During ovulation testosterone levels rise, pushing you that little bit harder. This is a time where you can see some great results in your workouts.

The luteal phase we see an increase in progesterone with a reduction in oestrogen. Strength -based training may not be ideal during this time, but rather aerobic exercises or some short bursts of high-intensity training. Think of outdoor runs, swimming, and cycling.

It’s always best to listen to your body, especially in the luteal phase there might be some pre-menstrual symptoms present that can lower your motivation. Take a step back and focus on nourishing, relaxing, and taking things easy – you don’t want to overdo it as this can throw off the hormonal balance. Restricted dieting is popular amongst women when coupled with excessive exercise it can be disastrous for our hormonal health.

Fat Mass

Our fat cells (adipose tissue) are considered part of our endocrine system, as they are known to produce and secret hormones. Fat cells produce oestrogen, a type of oestrogen known as estrone. Too much fat mass can contribute to increased levels of estrone which has been linked with the development of PCOS, and certain cancers including uterine cancer post-menopause.

Oral Contraceptive Pill  

The oral contraceptive pill (OCP) made huge advancements to us and for women as a way to legalise contraception and has also been of great benefit for some women dealing with endometriosis or PCOS, so there are some definite advantages for its creation. The OCP is used by 33.6% of the women who are using contraception, with some women as young as 11 years old, the OCP is given for not just preventing pregnancies but to ‘treat’ a myriad of other problems.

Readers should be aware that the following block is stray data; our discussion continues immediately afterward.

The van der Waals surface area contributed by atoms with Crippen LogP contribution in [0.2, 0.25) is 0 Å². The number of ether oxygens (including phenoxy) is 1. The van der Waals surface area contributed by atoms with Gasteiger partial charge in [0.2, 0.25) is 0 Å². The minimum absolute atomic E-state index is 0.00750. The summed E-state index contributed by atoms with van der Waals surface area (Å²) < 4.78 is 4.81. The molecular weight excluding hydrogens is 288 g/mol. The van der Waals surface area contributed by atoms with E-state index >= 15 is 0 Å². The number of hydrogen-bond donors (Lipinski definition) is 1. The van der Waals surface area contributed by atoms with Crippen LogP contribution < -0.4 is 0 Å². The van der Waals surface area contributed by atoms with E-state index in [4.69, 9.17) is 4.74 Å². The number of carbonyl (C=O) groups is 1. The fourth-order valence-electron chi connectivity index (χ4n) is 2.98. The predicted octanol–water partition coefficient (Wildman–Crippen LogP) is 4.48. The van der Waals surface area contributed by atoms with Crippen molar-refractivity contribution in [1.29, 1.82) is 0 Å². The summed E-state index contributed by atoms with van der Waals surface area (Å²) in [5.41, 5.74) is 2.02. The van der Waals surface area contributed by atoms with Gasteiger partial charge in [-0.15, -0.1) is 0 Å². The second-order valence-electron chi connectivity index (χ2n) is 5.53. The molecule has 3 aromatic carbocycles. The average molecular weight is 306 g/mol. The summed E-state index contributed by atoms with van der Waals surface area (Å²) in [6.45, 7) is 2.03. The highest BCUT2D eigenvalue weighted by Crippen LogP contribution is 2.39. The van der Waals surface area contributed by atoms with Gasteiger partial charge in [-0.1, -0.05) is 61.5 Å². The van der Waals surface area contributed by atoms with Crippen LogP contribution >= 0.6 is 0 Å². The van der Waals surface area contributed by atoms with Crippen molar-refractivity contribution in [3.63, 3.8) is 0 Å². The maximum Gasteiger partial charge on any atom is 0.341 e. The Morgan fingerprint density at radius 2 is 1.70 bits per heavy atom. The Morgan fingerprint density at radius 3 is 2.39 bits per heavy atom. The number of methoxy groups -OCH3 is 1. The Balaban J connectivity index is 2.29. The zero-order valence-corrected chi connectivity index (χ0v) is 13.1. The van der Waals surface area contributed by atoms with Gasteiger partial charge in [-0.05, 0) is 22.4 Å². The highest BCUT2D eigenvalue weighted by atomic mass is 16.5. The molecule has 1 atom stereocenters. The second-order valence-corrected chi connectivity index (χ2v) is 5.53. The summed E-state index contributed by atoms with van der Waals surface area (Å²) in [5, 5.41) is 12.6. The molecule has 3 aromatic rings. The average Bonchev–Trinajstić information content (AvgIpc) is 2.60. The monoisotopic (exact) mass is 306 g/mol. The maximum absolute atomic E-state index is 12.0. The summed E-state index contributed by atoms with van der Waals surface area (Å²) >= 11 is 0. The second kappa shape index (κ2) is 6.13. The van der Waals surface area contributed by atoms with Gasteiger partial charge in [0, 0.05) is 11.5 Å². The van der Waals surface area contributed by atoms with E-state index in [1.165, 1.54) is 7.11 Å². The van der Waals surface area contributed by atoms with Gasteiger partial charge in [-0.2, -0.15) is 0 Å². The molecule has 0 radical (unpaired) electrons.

I understand the need girls may have for the OCP when dealing with such debilitating pains, embarrassing breakouts or heavy bleeds that impair their own quality of life, but what I have a problem with is the lack of investigations into why such symptoms are occurring and also the lack of education surrounding the use of the OCP. I know many women now in their late 20-30’s who have been taking the OCP for more than a decade without really knowing how the OCP is working within their body, or really knowing what alternatives they have.

The OCP contains synthetic hormones that act to shut down ovulation, inducing a sort of menopausal state. Yes, a bleed does still occur each month, but this is an anovulatory bleed. What many women don’t know is that there are vast differences between our own natural hormones oestrogen and progesterone and the synthetic varieties used including ethinylestradiol, levonorgestrel, and drospirenone.

Natural Progesterone

  • Promotes embryo implantation and pregnancy

  • Decrease risk of blood clots

  • Promotes hair growth

  • Improves brain health and cognition

Synthetic progesterone

  • Aborts pregnancies

  • Increase risk of fatal blood clots

  • Hair loss

  • Causes depression

Natural Oestrogen

  • Growth of reproductive organs and breasts